Wasn't enough for one car if you were by yourself, you had to have three cars. You had to have this. You had to have that. Now the new American dream is a dream really where you have integrity, honesty and security. The new American dream is you can sleep at night because you know what yours can never be taken away from you again.
VELSHI: You know from the people you talked to all the time, there's no greater joy than hearing from a person who has paid off debt, but who's free of debt. It's very liberating, but it's an experience a lot of Americans haven't yet had.
ORMAN: I've always said debt is bondage, you will never have financial freedom in you are in bondage. What's so great, really about what happened is people aren't embarrassed anymore to say, I can't afford it.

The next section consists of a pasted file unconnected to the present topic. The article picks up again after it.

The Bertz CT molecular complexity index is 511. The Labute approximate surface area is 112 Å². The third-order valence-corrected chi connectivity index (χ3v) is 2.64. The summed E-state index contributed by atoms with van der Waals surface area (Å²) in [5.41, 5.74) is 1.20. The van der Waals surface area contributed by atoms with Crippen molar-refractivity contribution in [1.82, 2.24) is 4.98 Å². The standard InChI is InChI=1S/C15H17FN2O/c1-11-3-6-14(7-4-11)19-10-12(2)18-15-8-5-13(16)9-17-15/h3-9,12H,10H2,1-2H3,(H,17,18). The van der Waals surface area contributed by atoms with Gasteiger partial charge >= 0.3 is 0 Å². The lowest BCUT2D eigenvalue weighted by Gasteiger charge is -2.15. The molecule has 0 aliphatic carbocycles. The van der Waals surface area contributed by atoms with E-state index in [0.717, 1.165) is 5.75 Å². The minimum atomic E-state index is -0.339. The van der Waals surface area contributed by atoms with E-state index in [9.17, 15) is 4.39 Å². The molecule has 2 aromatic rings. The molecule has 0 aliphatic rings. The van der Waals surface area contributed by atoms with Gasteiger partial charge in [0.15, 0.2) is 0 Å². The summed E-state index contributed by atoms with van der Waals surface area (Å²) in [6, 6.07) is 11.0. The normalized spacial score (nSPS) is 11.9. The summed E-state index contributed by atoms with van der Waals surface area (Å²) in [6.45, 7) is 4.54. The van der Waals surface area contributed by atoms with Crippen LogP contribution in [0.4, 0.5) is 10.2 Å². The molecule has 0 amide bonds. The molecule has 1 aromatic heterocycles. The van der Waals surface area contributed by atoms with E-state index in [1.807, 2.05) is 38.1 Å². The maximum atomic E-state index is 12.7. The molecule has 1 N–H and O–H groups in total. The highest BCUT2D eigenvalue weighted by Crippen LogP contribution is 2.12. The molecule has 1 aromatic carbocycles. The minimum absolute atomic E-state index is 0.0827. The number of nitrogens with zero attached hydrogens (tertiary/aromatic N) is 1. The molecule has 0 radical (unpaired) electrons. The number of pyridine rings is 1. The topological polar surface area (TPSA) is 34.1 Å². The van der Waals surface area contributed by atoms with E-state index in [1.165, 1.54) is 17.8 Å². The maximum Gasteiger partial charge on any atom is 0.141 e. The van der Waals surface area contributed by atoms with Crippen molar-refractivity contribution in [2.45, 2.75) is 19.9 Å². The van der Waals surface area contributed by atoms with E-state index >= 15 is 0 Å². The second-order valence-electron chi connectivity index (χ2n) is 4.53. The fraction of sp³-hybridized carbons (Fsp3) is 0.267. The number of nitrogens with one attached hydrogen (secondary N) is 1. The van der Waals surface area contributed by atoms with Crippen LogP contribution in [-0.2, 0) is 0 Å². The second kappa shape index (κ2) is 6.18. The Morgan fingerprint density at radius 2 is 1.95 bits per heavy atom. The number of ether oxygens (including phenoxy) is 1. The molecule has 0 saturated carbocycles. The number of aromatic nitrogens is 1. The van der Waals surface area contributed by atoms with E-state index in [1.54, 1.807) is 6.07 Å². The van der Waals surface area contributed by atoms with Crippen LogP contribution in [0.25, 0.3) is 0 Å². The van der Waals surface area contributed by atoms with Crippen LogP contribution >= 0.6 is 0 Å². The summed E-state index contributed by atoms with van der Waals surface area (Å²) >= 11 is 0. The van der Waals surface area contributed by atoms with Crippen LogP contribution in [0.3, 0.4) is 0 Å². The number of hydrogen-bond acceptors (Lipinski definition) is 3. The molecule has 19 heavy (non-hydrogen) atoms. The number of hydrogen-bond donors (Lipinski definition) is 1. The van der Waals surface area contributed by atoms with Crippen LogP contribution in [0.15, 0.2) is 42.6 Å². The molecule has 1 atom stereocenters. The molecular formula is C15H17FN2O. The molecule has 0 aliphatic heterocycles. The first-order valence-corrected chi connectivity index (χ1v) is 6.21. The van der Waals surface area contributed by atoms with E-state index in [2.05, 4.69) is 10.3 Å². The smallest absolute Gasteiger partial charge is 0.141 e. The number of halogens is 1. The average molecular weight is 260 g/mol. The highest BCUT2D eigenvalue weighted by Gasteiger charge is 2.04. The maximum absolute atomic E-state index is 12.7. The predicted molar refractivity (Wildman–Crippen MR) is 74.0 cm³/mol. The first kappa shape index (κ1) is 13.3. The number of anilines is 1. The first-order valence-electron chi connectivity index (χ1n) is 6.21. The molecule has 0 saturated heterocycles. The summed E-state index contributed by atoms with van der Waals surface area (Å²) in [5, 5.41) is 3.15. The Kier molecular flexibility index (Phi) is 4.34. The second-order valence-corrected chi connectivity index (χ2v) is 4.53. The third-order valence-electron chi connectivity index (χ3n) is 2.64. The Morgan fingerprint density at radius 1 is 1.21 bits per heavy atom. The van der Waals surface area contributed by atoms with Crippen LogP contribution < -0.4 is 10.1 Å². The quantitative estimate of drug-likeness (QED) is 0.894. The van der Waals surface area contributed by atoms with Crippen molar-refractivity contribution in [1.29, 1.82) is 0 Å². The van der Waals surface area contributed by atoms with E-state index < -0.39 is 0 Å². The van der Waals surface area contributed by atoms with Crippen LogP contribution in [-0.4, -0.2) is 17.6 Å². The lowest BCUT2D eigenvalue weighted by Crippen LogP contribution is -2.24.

I have $30,000 of debt. Now the topic of not having money is one that is really acceptable today versus years ago you used to pretend you had money, but your credit cards were maxed out, you leased your cars.
VELSHI: We've often heard people say, you don't want to run up credit cards. But homeownership is a good debt, mortgages are a good debt. We have interest rates still at record lows, home prices are low. Should you be buying a house if you can afford it and you're going to stay there? And you've got the downpayment?
ORMAN: It depends what you mean by a downpayment. It depends what you mean if you can afford it and also depends if you're getting a good deal or not.
VELSHI: OK, on the house, right?
ORMAN: Right, let's first start with have we in my opinion reached the bottom of the housing market?